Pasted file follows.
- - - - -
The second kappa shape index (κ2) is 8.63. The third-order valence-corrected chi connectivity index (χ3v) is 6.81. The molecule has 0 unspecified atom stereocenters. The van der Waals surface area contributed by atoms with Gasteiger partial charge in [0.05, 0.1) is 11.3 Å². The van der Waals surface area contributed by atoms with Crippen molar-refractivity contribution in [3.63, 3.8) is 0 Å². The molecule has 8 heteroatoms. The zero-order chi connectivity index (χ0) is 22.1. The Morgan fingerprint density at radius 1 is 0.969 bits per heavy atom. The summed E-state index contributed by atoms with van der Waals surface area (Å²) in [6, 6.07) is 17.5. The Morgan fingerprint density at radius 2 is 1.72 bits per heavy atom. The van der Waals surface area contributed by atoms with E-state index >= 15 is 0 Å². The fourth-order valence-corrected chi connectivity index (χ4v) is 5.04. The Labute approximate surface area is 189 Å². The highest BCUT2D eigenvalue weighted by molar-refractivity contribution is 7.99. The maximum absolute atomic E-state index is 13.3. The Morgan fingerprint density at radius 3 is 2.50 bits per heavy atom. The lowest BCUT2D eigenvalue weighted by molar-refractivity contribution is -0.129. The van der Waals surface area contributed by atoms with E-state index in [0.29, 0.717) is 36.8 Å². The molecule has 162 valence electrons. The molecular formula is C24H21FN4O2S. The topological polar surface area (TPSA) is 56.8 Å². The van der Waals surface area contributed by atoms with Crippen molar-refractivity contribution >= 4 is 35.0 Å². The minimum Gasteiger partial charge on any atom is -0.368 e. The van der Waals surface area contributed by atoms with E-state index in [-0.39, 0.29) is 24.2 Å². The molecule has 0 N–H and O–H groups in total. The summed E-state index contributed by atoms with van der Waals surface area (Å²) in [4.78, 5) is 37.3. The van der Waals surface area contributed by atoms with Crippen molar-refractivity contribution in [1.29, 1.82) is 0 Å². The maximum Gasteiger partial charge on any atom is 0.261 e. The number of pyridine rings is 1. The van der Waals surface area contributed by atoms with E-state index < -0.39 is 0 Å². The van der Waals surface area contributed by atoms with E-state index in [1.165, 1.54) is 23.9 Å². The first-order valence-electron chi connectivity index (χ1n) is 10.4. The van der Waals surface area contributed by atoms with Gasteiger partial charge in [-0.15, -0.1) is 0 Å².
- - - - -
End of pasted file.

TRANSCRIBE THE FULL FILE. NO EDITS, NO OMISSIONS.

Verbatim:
The second kappa shape index (κ2) is 8.63. The third-order valence-corrected chi connectivity index (χ3v) is 6.81. The molecule has 0 unspecified atom stereocenters. The van der Waals surface area contributed by atoms with Gasteiger partial charge in [0.05, 0.1) is 11.3 Å². The van der Waals surface area contributed by atoms with Crippen molar-refractivity contribution in [3.63, 3.8) is 0 Å². The molecule has 8 heteroatoms. The zero-order chi connectivity index (χ0) is 22.1. The Morgan fingerprint density at radius 1 is 0.969 bits per heavy atom. The summed E-state index contributed by atoms with van der Waals surface area (Å²) in [6, 6.07) is 17.5. The Morgan fingerprint density at radius 2 is 1.72 bits per heavy atom. The van der Waals surface area contributed by atoms with E-state index >= 15 is 0 Å². The fourth-order valence-corrected chi connectivity index (χ4v) is 5.04. The Labute approximate surface area is 189 Å². The highest BCUT2D eigenvalue weighted by molar-refractivity contribution is 7.99. The maximum absolute atomic E-state index is 13.3. The Morgan fingerprint density at radius 3 is 2.50 bits per heavy atom. The lowest BCUT2D eigenvalue weighted by molar-refractivity contribution is -0.129. The van der Waals surface area contributed by atoms with E-state index in [0.29, 0.717) is 36.8 Å². The molecule has 162 valence electrons. The molecular formula is C24H21FN4O2S. The topological polar surface area (TPSA) is 56.8 Å². The van der Waals surface area contributed by atoms with Crippen molar-refractivity contribution >= 4 is 35.0 Å². The minimum Gasteiger partial charge on any atom is -0.368 e. The van der Waals surface area contributed by atoms with E-state index in [-0.39, 0.29) is 24.2 Å². The molecule has 0 N–H and O–H groups in total. The summed E-state index contributed by atoms with van der Waals surface area (Å²) in [4.78, 5) is 37.3. The van der Waals surface area contributed by atoms with Crippen molar-refractivity contribution in [1.29, 1.82) is 0 Å². The maximum Gasteiger partial charge on any atom is 0.261 e. The number of pyridine rings is 1. The van der Waals surface area contributed by atoms with E-state index < -0.39 is 0 Å². The van der Waals surface area contributed by atoms with E-state index in [1.165, 1.54) is 23.9 Å². The first-order valence-electron chi connectivity index (χ1n) is 10.4. The van der Waals surface area contributed by atoms with Gasteiger partial charge in [-0.15, -0.1) is 0 Å².